"Rather than using tariffs, adopting a standards-based approach" may be the way China handles trade policy in the future, he says. "There may be very good reasons to burn cleaner coal, but it also assists your power generators and miners.

"Tariff rules are more concrete, but standards are more difficult to nail down. There may be, for example, very good scientific reasons for the decision, but with a protectionist agenda in the background."

Industry specialist Wood Mackenzie cautions against confusing China's measures aimed at tackling air pollution with its greenhouse gas emissions policies, which will be centre stage at the UN meeting next week.

"China's air pollution plan is not about penalising coal, but using it more cleanly," says Rohan Kendall, Wood Mackenzie's metals and minings manager for eastern Asia. "Coal dominates China's electricity supply and it can't move away from it easily. Until 2035, coal will still dominate, therefore the focus is on emission controls in heavily populated areas."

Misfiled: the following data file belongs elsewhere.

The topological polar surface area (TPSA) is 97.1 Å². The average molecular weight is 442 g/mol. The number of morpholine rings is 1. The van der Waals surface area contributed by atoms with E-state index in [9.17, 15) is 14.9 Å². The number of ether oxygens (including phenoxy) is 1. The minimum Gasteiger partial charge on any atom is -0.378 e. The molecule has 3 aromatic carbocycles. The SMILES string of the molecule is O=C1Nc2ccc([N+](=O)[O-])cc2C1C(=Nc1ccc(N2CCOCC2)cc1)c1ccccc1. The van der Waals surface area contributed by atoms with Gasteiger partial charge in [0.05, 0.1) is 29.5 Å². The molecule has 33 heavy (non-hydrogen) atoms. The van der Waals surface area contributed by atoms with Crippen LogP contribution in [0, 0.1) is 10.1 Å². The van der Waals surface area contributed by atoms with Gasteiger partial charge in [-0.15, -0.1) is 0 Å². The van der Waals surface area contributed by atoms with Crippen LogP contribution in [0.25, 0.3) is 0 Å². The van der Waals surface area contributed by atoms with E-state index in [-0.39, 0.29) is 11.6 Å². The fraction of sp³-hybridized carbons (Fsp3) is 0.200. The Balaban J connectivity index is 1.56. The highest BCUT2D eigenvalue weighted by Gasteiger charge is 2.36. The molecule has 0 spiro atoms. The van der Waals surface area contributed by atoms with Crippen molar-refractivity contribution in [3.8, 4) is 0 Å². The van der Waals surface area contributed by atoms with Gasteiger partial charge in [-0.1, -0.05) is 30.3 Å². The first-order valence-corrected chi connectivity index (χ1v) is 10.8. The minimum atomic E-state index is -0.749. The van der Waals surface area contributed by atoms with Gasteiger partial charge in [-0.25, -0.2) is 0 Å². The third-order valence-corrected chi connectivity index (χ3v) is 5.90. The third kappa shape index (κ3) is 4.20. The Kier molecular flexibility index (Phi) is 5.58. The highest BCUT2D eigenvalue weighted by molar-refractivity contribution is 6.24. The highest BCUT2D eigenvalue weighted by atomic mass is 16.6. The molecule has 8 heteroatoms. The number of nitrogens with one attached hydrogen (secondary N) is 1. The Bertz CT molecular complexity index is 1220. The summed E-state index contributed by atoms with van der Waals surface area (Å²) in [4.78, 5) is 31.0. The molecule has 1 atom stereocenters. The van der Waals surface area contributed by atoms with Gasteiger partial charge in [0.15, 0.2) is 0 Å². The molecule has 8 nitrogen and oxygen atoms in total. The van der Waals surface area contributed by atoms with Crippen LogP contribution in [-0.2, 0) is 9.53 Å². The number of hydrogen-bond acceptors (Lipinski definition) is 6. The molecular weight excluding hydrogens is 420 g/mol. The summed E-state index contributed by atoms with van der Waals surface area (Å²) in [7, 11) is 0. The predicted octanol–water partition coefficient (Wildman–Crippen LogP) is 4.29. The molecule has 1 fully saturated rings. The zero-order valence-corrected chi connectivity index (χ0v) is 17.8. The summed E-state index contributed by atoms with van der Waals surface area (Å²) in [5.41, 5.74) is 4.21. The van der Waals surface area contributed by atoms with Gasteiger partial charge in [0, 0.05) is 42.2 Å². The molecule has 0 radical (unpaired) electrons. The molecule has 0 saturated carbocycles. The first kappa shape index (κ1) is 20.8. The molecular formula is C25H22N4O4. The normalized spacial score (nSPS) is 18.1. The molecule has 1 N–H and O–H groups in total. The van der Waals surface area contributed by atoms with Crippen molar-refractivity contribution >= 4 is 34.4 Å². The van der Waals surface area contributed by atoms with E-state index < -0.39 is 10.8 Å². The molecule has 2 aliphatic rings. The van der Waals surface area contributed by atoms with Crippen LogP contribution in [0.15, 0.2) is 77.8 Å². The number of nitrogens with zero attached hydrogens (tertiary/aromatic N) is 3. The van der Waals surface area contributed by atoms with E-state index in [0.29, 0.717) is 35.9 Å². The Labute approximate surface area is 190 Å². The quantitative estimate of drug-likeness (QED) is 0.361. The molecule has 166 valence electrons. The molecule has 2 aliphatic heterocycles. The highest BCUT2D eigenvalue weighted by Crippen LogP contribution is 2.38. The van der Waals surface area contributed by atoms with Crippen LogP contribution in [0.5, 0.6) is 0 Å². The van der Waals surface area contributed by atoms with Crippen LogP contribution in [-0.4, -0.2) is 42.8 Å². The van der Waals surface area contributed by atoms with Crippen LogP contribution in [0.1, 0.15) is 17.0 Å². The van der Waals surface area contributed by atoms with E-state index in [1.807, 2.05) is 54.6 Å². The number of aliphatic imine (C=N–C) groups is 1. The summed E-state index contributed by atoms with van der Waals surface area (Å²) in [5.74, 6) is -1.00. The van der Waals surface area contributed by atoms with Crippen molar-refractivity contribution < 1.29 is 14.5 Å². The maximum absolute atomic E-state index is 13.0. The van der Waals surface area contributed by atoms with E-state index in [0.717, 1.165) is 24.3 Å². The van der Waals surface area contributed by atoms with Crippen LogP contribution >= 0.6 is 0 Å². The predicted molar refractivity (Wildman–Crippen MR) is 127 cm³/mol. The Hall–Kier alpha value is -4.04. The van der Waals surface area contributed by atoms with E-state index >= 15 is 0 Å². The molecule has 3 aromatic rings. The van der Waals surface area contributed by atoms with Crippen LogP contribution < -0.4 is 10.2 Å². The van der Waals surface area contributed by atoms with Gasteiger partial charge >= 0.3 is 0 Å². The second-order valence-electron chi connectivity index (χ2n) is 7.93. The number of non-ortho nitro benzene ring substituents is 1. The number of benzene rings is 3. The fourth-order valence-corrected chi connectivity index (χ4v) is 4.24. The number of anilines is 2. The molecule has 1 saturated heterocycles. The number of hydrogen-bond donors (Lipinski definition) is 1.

Kendall says the higher ash product some Australian thermal coal exporters are supplying China was developed at the behest of the Chinese buyers. On his reckoning, the new regulations can hit as much as 40 million tonnes of Australian shipments. This is worth close to $US3 billion ($3.35 billion) at present prices.

Coal miners can wash the coal, but whether the Chinese buyers will pay a premium for cleaner coal is doubtful.

Indonesia, by way of contrast, is in a better position because, even though its coal is generally of a lower value than Australian coal, it has lower ash, so it can more easily meet China's planned regulations.

For an industry long used to deep cyclical swings, the prospect of the loss of about $US3 billion in sales when it is already struggling to slash costs will at the very least prolong the downturn.

"I don't see any significant change to the demand growth profile for coal," says one of the country's richest businessmen, who has made his fortune by riding successive waves of the coal boom. "The reality is the industry is in over-supply."